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Edwards' trial takes a strange turn

Something strange is happening at the John Edwards trial: All four alternate jurors dressed in red shirts Friday. They each wore bright yellow shirts the day before.

The demeanor of the alternate jurors and their behavior has become the talk of the courthouse. The alternates enter the courtroom each day giggling.

One of the alternates, a young woman, has been spotted smiling at Edwards and flipping her hair in what seems to some to be a flirtatious manner. She has also frequently exchanged smiles with Edwards and nodded enthusiastically during closing arguments last week as the former presidential candidate's lawyer urged them to find his client not guilty.

Meanwhile, the judge on Friday abruptly closed the courtroom to talk to attorneys about an issue with a juror and sent the panel home after six days of deliberations with a stern warning not to talk about the case.

U.S. District Judge Catherine C. Eagles did not indicate what the problem was after meeting with prosecutors and defense lawyers for about 35 minutes, but when she reopened the courtroom, she admonished the jury before dismissing them until Tuesday.

"All of your deliberations should take place while you are in the jury room and together," Eagles said. "Don't discuss the case in small groups."

Besides the four alternate jurors in red shirts Friday, two of the regular jurors also wore bright red shirts.

Kieran J. Shanahan, a former federal prosecutor who has attended nearly every day of the trial, said he has never seen such unusual behavior as the color-coordinated clothing, or a juror so openly flirtatious with a defendant.

"It's seems harmless when the alternates are doing it, but if the jurors are doing it, that's a concern," said Shanahan, a Raleigh defense attorney. "This case has enough issues already."

The sight of all four alternates in red drew laughter from an audience that had already noted that Edwards had ended his streak of wearing a green tie to court for four straight days. Friday, he was wearing a red tie.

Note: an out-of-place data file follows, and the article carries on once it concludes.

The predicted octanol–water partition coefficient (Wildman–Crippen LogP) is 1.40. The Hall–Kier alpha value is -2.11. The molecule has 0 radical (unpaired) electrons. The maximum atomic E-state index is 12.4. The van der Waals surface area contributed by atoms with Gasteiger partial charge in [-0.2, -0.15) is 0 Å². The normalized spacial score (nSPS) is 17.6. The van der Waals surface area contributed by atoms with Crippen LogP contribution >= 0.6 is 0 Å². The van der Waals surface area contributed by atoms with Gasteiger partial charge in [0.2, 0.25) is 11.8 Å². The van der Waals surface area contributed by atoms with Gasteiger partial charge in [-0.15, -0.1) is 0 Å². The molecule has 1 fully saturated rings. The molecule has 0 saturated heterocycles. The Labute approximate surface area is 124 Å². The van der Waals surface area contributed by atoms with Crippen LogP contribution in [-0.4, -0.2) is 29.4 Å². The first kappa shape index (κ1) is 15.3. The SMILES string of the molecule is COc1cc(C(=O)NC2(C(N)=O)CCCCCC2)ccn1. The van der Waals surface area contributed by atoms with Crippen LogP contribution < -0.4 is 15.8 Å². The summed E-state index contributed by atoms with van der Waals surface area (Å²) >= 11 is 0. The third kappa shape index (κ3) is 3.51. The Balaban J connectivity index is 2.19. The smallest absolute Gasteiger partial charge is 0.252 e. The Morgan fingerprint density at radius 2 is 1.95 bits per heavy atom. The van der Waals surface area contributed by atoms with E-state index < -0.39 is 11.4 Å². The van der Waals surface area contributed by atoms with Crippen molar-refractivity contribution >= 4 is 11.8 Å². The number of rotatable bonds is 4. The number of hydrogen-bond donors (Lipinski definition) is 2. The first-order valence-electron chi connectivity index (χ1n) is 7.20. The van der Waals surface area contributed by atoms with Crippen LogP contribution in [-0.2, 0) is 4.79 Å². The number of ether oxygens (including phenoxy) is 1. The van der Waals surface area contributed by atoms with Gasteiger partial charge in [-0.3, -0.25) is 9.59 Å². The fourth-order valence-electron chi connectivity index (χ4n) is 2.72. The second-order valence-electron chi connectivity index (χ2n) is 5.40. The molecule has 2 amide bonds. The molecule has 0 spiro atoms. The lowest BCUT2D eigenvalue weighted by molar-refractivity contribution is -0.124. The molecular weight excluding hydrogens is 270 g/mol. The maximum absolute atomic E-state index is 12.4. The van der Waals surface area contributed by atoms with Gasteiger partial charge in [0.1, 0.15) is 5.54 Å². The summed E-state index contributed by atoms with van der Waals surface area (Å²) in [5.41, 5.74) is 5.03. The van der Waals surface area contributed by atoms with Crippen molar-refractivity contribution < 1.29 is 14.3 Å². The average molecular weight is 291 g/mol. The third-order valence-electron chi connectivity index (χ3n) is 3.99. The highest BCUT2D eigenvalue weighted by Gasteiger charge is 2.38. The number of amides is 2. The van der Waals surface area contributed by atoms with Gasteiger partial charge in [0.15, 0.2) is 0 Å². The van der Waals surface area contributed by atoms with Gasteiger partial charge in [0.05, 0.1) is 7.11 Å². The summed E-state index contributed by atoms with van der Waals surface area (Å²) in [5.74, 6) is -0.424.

The alternate jurors are not supposed to talk about the case, and they are kept separate from the other jurors during their deliberations. All 16 of the jurors eat lunch together, but the judge has warned them not to deliberate or talk about the case then.

Eagles can dismiss an alternate juror without affecting the trial. But if she dismisses one of the 12 deliberating the case, deliberations would have to start all over with an alternate taking part in the discussions, Shanahan said.

The judge scheduled court to start 30 minutes early Tuesday and said she would possibly take up the juror issue again.

Prosecutors say Edwards masterminded a plan to use money from two wealthy donors to hide his pregnant mistress as he sought the 2008 Democratic presidential nomination. Edwards has denied knowing about the money, but his lawyers have argued that even if he did, it was a gift from friends, not a campaign contribution intended to influence the outcome of an election.

Edwards is charged with six felony counts related to illegal campaign contributions. He faces a maximum sentence of up to 30 years in prison, though legal experts say he is likely to serve no more than five years if convicted.

Until Thursday, the jury's requests for evidence focused on letters, notes and voicemail transcripts related to testimony about the $725,000 in checks that Rachel "Bunny" Mellon issued to Bryan Huffman, an interior decorator in Monroe, N.C. Huffman would then endorse the checks and send them to Andrew Young, Edwards' former political aide who was a key witness for prosecutors.

Young's wife, Cheri, then endorsed the checks, using her maiden name, and deposited the money in private bank accounts that she and her husband used.

Thursday, the evidence requested by the jury was related to Fred Baron, the billionaire lawyer from Texas, who provided flights, shopping trips, hotel stays and rent for fancy villas and California mansions as the Youngs and Rielle Hunter, the videographer with whom Edwards had an affair and child, hopscotched across the nation to hide from National Enquirer reporters.